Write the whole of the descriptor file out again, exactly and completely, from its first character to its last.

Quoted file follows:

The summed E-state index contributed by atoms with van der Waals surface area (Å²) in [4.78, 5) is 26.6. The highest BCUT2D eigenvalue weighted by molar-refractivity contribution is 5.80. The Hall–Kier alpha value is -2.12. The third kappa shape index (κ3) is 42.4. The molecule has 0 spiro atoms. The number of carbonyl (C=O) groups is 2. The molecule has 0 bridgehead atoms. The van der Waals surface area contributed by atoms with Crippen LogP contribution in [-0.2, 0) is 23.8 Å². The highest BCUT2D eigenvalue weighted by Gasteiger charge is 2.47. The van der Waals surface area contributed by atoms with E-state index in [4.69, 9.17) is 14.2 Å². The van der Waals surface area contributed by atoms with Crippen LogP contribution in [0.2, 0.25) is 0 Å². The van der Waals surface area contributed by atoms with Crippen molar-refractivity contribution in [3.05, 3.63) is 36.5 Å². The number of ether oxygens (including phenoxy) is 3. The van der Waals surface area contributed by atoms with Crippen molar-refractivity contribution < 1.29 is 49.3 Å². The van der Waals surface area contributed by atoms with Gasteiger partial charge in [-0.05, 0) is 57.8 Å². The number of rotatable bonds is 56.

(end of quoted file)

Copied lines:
The summed E-state index contributed by atoms with van der Waals surface area (Å²) in [4.78, 5) is 26.6. The highest BCUT2D eigenvalue weighted by molar-refractivity contribution is 5.80. The Hall–Kier alpha value is -2.12. The third kappa shape index (κ3) is 42.4. The molecule has 0 spiro atoms. The number of carbonyl (C=O) groups is 2. The molecule has 0 bridgehead atoms. The van der Waals surface area contributed by atoms with Crippen LogP contribution in [-0.2, 0) is 23.8 Å². The highest BCUT2D eigenvalue weighted by Gasteiger charge is 2.47. The van der Waals surface area contributed by atoms with E-state index in [4.69, 9.17) is 14.2 Å². The van der Waals surface area contributed by atoms with Crippen LogP contribution in [0.2, 0.25) is 0 Å². The van der Waals surface area contributed by atoms with Crippen molar-refractivity contribution in [3.05, 3.63) is 36.5 Å². The number of ether oxygens (including phenoxy) is 3. The van der Waals surface area contributed by atoms with Crippen molar-refractivity contribution < 1.29 is 49.3 Å². The van der Waals surface area contributed by atoms with Gasteiger partial charge in [-0.05, 0) is 57.8 Å². The number of rotatable bonds is 56.